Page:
Only a couple of hours drive, so I go up there now and then…
I used to have have that Hornbeck light-weigh canoe, so I could paddle around in some places that were impossible with my old kayak. The old kayak weighed in at 35 to 40 pounds, a bit more than I can manage now that I’m in my ninth decade. You can see that yellow kayak in some of the Maine (Isle au Haut) pictures. It’s a great kayak, tracks beautifully, has a rudder, and I’ve had a lot of fun with it, mostly in Maine, but it got too heavy! Since that time, I sold the Hornbeck. Now I’m a land-lover!
Here’s my Hornbeck pulled up on to the shore at Church Pond. It weighs only about fifteen pounds. It doesn’t track as well as my old kayak, but I can carry it.
Essex Chain, passage from one lake to another. It’s a very pretty place to paddle, but not easy to get there. After two hours to get to Newcomb, then it took more than half an hour down the road to the parking lot. Then portage a quarter mile, paddle across Deer Lake, then portage another half mile to get to this spot. But it was worth the trouble.The first tinme I weas there, I had all six lakes to myself and a few loons!
I found a nice spot to have my lunch on Fourth Lake, and this is the view I enjoyed. The view was so great that I could barely take time for my sandwich, so busy taking photos and watching the lake and sky. It rained for a while just as I got to the take-out place. Then it stopped for a while. After I had the car packed and was on the road, there was more rain, but at that point I didn’t really care.
I think they should make this a bit easier to get to. Admittedly, it was very fine for me to have all six lakes entirely to myself. Well, I did have to share it with loons, an eagle, a kingfisher, and a heron. The loons had some big conversations going. I have never heard them as well as I did on this day.
Chapel Pond, right along route 73 before you get into Keene Valley. Winter; snow on the cliffs.
Lower Ausable Lake, source of the E branch of the Ausable River in the above pictures. This is about a three and a half mile hike in to this spot. I’ll give it another try one of these days, but I’m not sure I can do it any more. The decades do take their toll!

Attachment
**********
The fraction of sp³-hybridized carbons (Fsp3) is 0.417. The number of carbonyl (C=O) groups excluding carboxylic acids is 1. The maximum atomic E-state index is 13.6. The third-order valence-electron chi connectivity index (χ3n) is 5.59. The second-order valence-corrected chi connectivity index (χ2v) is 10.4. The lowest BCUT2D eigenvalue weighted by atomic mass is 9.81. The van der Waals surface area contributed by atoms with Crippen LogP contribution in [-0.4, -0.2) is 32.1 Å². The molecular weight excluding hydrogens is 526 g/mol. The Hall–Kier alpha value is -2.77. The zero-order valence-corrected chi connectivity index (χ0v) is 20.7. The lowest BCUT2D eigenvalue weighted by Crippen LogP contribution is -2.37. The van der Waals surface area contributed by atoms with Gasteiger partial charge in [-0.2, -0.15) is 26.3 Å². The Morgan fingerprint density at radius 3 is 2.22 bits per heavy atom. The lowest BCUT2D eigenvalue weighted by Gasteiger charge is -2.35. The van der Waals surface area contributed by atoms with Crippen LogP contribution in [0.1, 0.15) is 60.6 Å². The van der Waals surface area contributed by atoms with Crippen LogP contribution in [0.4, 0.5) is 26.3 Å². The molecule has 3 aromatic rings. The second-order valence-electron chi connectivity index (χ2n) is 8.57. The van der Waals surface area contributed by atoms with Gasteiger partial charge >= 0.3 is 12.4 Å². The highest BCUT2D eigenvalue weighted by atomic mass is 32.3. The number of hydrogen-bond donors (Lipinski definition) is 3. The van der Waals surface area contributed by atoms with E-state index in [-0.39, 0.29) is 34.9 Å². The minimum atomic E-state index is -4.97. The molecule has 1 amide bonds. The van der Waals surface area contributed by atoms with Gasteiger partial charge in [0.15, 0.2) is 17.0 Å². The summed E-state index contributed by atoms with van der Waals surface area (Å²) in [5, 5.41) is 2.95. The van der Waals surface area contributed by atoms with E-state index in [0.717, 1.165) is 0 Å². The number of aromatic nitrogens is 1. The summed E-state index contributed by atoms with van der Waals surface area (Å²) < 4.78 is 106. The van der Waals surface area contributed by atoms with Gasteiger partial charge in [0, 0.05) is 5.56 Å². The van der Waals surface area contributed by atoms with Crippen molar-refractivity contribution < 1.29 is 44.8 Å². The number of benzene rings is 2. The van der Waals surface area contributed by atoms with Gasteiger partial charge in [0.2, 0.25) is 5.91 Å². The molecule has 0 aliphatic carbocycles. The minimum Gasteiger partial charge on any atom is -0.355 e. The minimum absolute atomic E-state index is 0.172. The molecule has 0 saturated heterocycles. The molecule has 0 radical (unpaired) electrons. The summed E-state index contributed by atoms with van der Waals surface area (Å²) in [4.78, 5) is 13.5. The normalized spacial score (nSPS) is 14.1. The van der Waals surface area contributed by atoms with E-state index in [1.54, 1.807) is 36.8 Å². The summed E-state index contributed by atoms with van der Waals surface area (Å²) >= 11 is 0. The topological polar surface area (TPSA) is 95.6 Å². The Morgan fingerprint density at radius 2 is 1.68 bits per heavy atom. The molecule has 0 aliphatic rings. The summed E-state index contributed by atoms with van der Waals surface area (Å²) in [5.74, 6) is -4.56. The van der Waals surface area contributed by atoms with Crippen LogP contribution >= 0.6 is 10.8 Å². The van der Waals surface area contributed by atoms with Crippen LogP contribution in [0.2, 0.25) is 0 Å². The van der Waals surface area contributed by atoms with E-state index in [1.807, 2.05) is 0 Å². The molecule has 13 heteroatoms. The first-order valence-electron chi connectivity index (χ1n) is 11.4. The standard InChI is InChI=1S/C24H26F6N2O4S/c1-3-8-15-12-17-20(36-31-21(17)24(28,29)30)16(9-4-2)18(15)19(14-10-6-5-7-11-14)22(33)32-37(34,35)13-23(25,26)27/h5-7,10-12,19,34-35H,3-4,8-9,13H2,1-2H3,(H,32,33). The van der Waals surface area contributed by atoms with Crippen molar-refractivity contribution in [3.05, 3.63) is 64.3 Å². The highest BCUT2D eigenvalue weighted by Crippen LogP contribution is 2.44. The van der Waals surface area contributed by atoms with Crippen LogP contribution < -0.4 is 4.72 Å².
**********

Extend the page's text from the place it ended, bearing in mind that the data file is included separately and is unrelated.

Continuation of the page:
Some years ago (8/15/15), I rode my bike the four miles up to Camp Santanoni, a great camp near Newcomb that is being preserved and restored. You can walk, ride your bike, or get there in a wagon pulled by two horses. The lake, Lake Newcomb, is very beautiful. You can launch a kayak or canoe and paddle around for a while. There were lots of loons on the lake, sometimes quite close to the kayak I was paddling. The bike ride in was demanding: three miles of uphill, then a mile of down.
Harrison Lake. Harrison Lake, near Newcomb. This is the view right at the entrance to Santanoni.
Newcomb Lake, from the boathouse.
Newcomb Lake. This was the view from one of the campsites.
Crane Mountain, a pleasant climb. There’s a pond up there. People were swimming. We had a small dog with us that chased ducks, swimming after them in the pond. He wasn’t very good at it, but it did amuse us! This was a pretty fall day. I went up with a group of physics students from Union College.
Lake George, from the East side, looking South.
On the Nubble, Giant Mountain. I first made this climb many years ago with some of the Havilands. It’s only part of the way up the mountain, but still has a splendid view.
This was a more recent trip which I made alone. That’s me, in the hat, enjoying the view. I used to bring a tripod along so I could steady the camera, and so I could take this kind of “selfie”.
I did get to the top with a few Union students many years ago.